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Mental health issues as a provider

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Ok so I came on this side of the sight looking to see if I might stumble on some guidance but this seems like an interesting area. So I too have my issues, no clue where they came from or why. The aggression, the up and down emotions, the lack of empathy so on. Fortunately it seems that Zoloft tends to be my friend, doesnt make the issues go away but manages them. Seems the older I get the worse it becomes w/o medication. 

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  • 1 month later...

I'm really glad this topic was brought up. I've previously worked in a job that consisted of severely diverse co-workers- what does that mean? 

Everyone is different, different views, different beliefs, different realitys, different culture, different ethnicity, different color, different ages, different geographical location, different mentally, different physically (list goes on). 

Yet, all these severely different people had at least one thing in common, they had the same job to get done which consisted of putting aside their differences and working together.

Point is, when it comes to a job/ workforce, our differences are insignificant and do not matter- as long as the job is being performed and to the best extent. 

As for your condition m3dic911, you have an advantage being in the EMS field. Because you can't empathize, that won't affect your level of care negatively, it helps you focus on fixing/helping that patient without having emotion as a distraction. I'm not sure but I'm guessing that also means it would be difficult to develop PTSD as opposed to others which also helps. 

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I stumbled across this thread today and found it interesting. My Son was recently diagnosed with depression but exhibits signs of ASPD in excess of what is considered normal for his stage of development. My ex husband is ASPD and I would coin him as Psychopath. I too have a frightening amount of ASPD traits. I also believe that is what makes me incredibly good at my job but also the thing that makes me unreliable at my job. Allow me to elaborate: I have the ability to read social ques and blend in with what patients want to see from me to gain trust and, hopefully, manipulate successfull outcomes for them. I have found that my ability to deal with people on their level helps them to reduce shame, regret, and find personal freedom. An ASPD trait I absolutely love. I only care what others think as long as it serves my cause. Also, it makes me feel accepted and appreciated which helps to curb my symptoms. The down side to that is that I burn out very quickly when having to artificially empathize for too long and pretend like I care about the person. I don’t care about the person. I care about the outcome. The empathy burn out makes me want to abandon all responsibilities and I can’t do that because I need my job to survive in this life. Trying to find an environment where I don’t have to empathize is a challenge for medical professionals. So yes, there are others like you. Successful people like you.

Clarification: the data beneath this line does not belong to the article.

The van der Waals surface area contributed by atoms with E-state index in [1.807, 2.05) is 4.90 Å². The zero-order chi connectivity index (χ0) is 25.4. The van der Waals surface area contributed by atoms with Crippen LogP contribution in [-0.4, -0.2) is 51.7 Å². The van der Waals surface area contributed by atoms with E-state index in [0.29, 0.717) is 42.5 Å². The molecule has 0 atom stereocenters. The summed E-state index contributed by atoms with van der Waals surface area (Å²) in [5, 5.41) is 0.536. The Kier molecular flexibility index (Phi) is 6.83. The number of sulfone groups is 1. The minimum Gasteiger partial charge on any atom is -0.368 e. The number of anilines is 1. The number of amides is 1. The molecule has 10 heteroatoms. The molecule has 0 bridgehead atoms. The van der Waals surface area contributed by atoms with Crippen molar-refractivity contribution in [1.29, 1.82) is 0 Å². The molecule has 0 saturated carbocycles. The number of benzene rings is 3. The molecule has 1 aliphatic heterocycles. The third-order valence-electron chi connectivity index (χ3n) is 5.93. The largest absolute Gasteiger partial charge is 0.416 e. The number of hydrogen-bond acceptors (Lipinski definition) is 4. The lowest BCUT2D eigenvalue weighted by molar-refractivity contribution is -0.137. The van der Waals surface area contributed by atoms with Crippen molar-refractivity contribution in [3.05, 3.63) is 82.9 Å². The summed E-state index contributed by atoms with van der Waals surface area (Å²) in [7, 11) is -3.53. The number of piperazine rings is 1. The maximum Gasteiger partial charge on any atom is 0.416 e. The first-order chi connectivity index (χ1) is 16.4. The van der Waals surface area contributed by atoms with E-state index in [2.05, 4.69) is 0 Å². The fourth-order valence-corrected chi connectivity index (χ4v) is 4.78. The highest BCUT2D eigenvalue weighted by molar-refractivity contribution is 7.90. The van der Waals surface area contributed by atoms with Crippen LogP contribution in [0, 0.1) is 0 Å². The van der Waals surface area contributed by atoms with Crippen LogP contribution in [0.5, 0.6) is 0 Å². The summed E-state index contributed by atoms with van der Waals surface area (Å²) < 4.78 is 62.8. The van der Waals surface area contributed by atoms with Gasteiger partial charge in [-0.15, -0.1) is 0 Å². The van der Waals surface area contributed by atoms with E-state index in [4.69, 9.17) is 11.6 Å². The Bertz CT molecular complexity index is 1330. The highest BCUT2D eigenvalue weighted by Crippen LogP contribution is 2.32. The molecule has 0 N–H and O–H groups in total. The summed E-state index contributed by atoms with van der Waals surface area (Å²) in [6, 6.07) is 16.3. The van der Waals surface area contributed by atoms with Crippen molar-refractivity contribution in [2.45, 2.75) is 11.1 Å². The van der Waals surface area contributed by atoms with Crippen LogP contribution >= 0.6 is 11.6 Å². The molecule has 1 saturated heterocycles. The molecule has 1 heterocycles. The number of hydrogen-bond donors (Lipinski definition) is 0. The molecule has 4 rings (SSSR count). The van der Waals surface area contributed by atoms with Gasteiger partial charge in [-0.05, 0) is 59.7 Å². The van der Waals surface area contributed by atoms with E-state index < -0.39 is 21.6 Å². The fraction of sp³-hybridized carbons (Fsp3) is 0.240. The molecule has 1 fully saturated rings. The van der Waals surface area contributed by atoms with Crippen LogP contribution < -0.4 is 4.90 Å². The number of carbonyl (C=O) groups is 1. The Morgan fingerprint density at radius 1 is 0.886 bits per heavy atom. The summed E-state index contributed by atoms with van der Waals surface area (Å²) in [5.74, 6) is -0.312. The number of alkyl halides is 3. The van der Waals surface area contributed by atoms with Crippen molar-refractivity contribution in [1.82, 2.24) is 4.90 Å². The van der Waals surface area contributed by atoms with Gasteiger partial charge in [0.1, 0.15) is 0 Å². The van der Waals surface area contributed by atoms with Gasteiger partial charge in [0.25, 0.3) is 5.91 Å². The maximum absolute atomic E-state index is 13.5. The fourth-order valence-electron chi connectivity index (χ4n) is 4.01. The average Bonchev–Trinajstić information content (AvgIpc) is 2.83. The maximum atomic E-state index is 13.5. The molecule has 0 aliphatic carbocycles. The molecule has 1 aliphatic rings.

I am going to assume that you posted this because you feel somewhat isolated in the world? Here is what I did to avoid that: I select people like me to socialize with. A wolf can smell a wolf. Trust me. Talking with those people about my unusual social behaviors and muted feelings doesn’t frighten those people and controls my ASPD symptoms by helping to minimize how isolated I feel in the world. I have found that being the safe place for my teen helps to minimize his symptoms as well. Just as a recovering addict can manage their need to use a drug an ASPD can manage their psychotic boredom and feelings of isolation. I also take advantage of opportunities that allow me to have an outlet. Example: sexual harassment or unsolicited sexual advances. Oh, how I adore the fool who who attempts to take my power in sexual advances. These are socially unacceptable behaviors of theirs. Whenever I am sexually harassed I do not find offense to it. It makes me chuckle inside. But I pretend as tho I find offense because that’s “normal” and I respond to it in a “normal and offended” manner. My verbally humiliating responses to the offender are considered acceptable by society, praised by other women and amusing to myself. But I would never intentionally manipulate or force this situation tho I am capable of it. I otherwise want to be left alone to do my own thing and I like to leave others alone to do theirs. 

Find people like you that can accept you. They won’t fear what you are capable of because ASPD don’t feel fear in the same ways others do. Don’t try too hard to break the stigma. It exists for a reason. Don’t get angry with people if they reject you. They weren’t part of your tribe. Find the small every day coincidence that allow you to curb your boredom just a little bit. And as with every other person on the planet you will have to be careful about who you disclose this to and be willing to accept the outcomes when you do decide to disclose it. Your not alone in your struggle. Best of luck.

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